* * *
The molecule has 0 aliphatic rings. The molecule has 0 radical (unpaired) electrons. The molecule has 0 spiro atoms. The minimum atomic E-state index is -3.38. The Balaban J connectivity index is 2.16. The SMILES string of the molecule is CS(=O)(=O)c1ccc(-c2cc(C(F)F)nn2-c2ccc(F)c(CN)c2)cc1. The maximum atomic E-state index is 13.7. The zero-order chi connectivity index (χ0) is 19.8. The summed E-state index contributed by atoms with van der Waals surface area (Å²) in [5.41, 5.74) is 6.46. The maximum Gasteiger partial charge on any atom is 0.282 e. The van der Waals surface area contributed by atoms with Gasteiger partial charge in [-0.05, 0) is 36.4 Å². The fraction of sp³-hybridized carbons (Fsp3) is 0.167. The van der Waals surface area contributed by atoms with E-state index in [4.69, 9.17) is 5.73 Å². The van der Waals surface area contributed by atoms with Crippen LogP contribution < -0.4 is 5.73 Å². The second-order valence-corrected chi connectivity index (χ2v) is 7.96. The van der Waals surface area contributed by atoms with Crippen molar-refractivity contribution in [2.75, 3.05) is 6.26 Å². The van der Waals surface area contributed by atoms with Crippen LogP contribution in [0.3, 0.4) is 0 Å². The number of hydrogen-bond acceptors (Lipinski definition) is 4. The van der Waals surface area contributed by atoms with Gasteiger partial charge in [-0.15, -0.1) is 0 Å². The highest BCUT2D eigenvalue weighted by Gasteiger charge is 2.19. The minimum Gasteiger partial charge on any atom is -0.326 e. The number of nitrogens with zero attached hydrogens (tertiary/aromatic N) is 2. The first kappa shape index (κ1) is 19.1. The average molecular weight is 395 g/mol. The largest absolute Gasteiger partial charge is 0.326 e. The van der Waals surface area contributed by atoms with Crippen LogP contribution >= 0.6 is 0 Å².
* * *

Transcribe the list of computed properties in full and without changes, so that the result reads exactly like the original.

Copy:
The molecule has 0 aliphatic rings. The molecule has 0 radical (unpaired) electrons. The molecule has 0 spiro atoms. The minimum atomic E-state index is -3.38. The Balaban J connectivity index is 2.16. The SMILES string of the molecule is CS(=O)(=O)c1ccc(-c2cc(C(F)F)nn2-c2ccc(F)c(CN)c2)cc1. The maximum atomic E-state index is 13.7. The zero-order chi connectivity index (χ0) is 19.8. The summed E-state index contributed by atoms with van der Waals surface area (Å²) in [5.41, 5.74) is 6.46. The maximum Gasteiger partial charge on any atom is 0.282 e. The van der Waals surface area contributed by atoms with Gasteiger partial charge in [-0.05, 0) is 36.4 Å². The fraction of sp³-hybridized carbons (Fsp3) is 0.167. The van der Waals surface area contributed by atoms with E-state index in [4.69, 9.17) is 5.73 Å². The van der Waals surface area contributed by atoms with Crippen LogP contribution < -0.4 is 5.73 Å². The second-order valence-corrected chi connectivity index (χ2v) is 7.96. The van der Waals surface area contributed by atoms with Crippen molar-refractivity contribution in [2.75, 3.05) is 6.26 Å². The van der Waals surface area contributed by atoms with Crippen LogP contribution in [0.3, 0.4) is 0 Å². The number of hydrogen-bond acceptors (Lipinski definition) is 4. The van der Waals surface area contributed by atoms with Gasteiger partial charge in [-0.15, -0.1) is 0 Å². The highest BCUT2D eigenvalue weighted by Gasteiger charge is 2.19. The minimum Gasteiger partial charge on any atom is -0.326 e. The number of nitrogens with zero attached hydrogens (tertiary/aromatic N) is 2. The first kappa shape index (κ1) is 19.1. The average molecular weight is 395 g/mol. The largest absolute Gasteiger partial charge is 0.326 e. The van der Waals surface area contributed by atoms with Crippen LogP contribution >= 0.6 is 0 Å².